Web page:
ST. LOUIS, MO (KPLR) – The "Blizzard of '82" is arguably the biggest missed forecast in our region's weather history. The outlook that evening called for rain to change to snow with up to four inches accumulation possible. But when the city awoke that Sunday morning, they found the heaviest snow in nearly 80 years.
Twelve to twenty-four inches of snow buried much of St. Louis County, Downtown and the Metro East. The region was paralyzed for days.
Back then forecasters didn't have any of the sophisticated technology we have today. There was no Digital Doppler, nor Futurecast. There was just one very crude computer weather simulation. Today there are dozens.
That one computer simulation was called the Limited Fine Mesh. Limited computer power meant the model was only able to generate forecast data for distance points separated by 70 miles or about as far apart as St. Louis and Hermann.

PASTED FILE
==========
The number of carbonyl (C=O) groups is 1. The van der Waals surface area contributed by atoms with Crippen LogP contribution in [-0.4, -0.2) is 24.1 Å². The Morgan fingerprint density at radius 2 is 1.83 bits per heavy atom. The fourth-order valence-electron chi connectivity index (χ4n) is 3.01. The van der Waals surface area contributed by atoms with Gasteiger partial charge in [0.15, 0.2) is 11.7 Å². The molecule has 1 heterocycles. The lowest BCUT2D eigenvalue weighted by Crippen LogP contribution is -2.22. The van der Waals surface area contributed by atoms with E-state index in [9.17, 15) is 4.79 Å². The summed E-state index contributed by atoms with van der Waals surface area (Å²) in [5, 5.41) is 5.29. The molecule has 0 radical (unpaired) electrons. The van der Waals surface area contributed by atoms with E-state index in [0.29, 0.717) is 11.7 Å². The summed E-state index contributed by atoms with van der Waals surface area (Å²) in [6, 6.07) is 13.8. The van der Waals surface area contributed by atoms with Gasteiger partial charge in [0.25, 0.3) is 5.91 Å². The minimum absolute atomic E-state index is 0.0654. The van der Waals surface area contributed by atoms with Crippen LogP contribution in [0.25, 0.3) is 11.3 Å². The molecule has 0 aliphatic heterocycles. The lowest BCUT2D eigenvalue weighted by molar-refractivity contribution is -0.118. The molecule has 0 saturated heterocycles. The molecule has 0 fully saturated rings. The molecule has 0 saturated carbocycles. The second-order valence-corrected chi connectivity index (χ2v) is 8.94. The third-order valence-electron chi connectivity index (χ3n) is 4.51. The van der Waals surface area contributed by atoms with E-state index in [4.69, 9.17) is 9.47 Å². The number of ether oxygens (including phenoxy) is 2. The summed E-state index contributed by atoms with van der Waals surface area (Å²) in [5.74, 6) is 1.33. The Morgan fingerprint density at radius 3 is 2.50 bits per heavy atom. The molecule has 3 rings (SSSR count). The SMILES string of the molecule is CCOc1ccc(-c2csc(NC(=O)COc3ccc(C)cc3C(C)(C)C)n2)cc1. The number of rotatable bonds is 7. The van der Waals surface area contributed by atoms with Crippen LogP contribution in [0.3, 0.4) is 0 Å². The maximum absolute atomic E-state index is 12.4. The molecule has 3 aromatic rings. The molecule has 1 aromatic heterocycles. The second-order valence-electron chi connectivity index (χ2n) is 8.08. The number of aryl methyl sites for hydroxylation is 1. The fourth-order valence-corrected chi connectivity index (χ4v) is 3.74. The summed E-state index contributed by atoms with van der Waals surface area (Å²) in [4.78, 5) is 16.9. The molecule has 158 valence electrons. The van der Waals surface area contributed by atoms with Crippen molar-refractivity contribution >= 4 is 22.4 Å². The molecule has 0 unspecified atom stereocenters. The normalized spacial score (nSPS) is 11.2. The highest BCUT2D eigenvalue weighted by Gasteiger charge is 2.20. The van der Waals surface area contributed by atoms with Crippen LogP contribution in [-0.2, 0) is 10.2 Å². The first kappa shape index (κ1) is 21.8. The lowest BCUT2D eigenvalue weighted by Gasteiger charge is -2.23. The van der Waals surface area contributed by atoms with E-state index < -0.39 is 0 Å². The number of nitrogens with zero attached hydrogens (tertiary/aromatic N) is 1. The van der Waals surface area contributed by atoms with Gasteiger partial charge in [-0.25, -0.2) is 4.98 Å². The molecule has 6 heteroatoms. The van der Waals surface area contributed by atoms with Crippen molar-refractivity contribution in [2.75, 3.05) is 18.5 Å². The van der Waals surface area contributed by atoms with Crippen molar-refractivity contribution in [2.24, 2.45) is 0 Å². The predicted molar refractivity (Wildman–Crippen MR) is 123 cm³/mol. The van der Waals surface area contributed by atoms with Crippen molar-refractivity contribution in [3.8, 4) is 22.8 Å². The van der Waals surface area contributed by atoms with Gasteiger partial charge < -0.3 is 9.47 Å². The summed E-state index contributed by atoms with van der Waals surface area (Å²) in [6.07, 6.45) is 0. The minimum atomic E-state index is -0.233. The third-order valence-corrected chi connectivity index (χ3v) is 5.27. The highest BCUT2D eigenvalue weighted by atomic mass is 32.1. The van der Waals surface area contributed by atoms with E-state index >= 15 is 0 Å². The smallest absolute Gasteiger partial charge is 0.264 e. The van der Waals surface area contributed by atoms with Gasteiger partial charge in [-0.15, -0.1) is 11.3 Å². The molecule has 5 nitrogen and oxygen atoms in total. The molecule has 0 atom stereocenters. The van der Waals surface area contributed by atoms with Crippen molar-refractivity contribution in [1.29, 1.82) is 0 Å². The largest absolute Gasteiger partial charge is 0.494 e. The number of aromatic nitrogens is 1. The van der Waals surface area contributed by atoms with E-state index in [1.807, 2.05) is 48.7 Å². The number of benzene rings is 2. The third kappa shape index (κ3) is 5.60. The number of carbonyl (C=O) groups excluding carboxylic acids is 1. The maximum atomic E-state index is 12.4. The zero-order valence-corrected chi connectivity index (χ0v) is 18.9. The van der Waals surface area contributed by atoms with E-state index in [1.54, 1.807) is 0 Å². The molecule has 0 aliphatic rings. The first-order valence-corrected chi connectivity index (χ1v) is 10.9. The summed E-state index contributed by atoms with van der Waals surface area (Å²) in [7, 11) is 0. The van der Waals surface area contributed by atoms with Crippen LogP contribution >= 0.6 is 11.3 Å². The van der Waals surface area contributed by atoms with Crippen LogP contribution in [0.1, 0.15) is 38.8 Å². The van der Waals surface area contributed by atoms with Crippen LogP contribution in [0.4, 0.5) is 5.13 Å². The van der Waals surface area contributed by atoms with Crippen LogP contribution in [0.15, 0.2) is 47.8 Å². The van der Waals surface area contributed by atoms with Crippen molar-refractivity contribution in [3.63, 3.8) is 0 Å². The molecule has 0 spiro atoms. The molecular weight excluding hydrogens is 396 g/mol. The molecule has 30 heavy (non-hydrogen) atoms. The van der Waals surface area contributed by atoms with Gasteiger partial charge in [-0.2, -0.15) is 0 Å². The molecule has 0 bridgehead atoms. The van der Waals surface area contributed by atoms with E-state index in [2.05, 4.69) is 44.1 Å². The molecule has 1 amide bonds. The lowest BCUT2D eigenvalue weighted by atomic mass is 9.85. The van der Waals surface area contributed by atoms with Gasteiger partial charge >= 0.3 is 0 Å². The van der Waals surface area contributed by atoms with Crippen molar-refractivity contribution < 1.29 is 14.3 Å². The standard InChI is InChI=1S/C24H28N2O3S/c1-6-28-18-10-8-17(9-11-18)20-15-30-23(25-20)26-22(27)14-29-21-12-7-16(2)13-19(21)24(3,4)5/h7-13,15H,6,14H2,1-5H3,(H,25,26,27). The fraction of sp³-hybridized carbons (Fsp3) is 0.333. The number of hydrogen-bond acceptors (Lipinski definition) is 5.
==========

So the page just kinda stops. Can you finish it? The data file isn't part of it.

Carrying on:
Today's modern simulations have a lot more computer power. Now we are able to forecast for distances as close as Busch Stadium to Forest Park.
With the help of National Weather Service Meteorologists Jim Sieveking and Doug Tilly, Meteorologist Chris Higgins set out to see if today's sophisticated simulations could do any better. The results are dramatic.
Every single weather feature we track for winter storms was forecasted correctly by the modern computer models. Most importantly, its placement of the heavy snow band was spot on. The model forecast 14" to 16" of snow for St. Louis. Lambert Airport reported 13.9".
Clearly our weather models have improved, but so has our understanding of how and where heavy snow forms. It is the combination of better model simulations and better overall understanding of winter storm dynamics that will lead to more forecast improvements in the future.